Paul DePodesta, the real-life Peter Brand, was named General Manager of the Los Angeles Dodgers on Feb 16, 2004 at the age of 31, which made him the fifth youngest ever named to that position in baseball. He is one of the leaders in the new wave of GMs that relied more on sabermetrics than the traditional player scouting methods. In his first year, the Dodgers finished 1st in the division but lost in the first round of playoffs.
The following season was not as successful, as the Dodgers lost a number of players to free agency after the 2004 season and others to injury. The 2005 season ended as the team’s worst since 1992 and DePodesta was fired on Oct 29, 2005 as a result. On June 30, 2006, he was hired by the San Diego Padres to serve as the Special Assistant for Baseball Operations, then promoted to Executive Vice President on Nov 10, 2008. Two years later on November 8, 2010, DePodesta was hired by the New York Mets as VP of Player Development and Scouting by the Mets GM Sandy Alderson, with whom DePodesta worked with in San Diego through 2009.
According to DePodesta’s public LinkedIn profile, he was voted onto the Board of Directors of Sears Holdings Corporation in December 2012. His Twitter handle is @pdepo and he does occasionally post updates about Mets players as well as his thoughts throughout the players draft.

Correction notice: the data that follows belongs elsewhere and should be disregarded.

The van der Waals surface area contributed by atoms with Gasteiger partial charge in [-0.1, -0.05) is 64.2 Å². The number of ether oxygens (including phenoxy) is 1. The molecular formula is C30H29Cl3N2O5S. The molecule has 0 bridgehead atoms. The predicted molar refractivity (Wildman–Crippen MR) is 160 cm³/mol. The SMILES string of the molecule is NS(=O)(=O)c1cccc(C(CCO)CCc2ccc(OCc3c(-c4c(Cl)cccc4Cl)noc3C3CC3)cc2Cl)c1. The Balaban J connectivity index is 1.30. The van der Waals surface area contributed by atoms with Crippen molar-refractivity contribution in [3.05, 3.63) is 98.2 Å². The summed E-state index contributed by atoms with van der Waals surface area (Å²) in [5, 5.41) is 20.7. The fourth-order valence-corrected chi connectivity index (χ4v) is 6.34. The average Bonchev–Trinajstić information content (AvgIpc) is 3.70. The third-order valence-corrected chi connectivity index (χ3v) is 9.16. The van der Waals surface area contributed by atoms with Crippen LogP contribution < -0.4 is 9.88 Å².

Art Howe left after the 2002 season to became the manager for the New York Mets two seasons between 2003 – 2004, then a bench coach for the Texas Rangers from 2006 – 2008. He is now retired, leaving the game with a 1129-1137 record and was runner-up for Manager of the Year four years in a row, all in Oakland. He does analysis for Houston Astros games on FOX now.
Scott Hatteberg retired after the ’08 season, finishing off his career in Cincinnati. He owns a lifetime .273 average and 1153 hits. Prior to signing with the Oakland A’s for the 2002 season, Hatteberg was a catcher for the Red Sox and during the 2001 season, he ruptured a nerve in his elbow. He underwent a surgical procedure that caused him to have relearn how to hold and throw a baseball. In spite of that, the A’s were interested in Hatteberg because of his high on-base percentage which, according to sabermetrics, had a direct correlation to the number of runs scored. To minimize his throwing, the A’s converted him into a first baseman and this was one of the key storylines in the movie. Below is the real-life footage of his walk-off homerun for the A’s 20th consecutive victory.
Hatteberg played with the Oakland A’s from 2002 through 2005 and batted .269 with 49 home runs during that time. On Feb 12, 2006, he signed with the Cincinnati Reds and played until June 4, 2008, when the Reds released him to call up hot prospect Jay Bruce. He retired shortly thereafter. Currently, Hatteberg is a Special Assistant to Baseball Operations for the Oakland Athletics while occasionally filling in for Ray Fosse as the color commentator for A’s games.
There is a Scott Hatteberg facebook page, but it appears it was only created in early 2014 so it’s uncertain whether this is his actual page or not, or how often he updates it. He does not have a Twitter account, but oddly enough, he is tweeted about often.
There is also a “MoneyBall” Facebook page that is sporadically updated but unfortunately, it doesn’t appear to be monitored very well, as most of the comments are spam.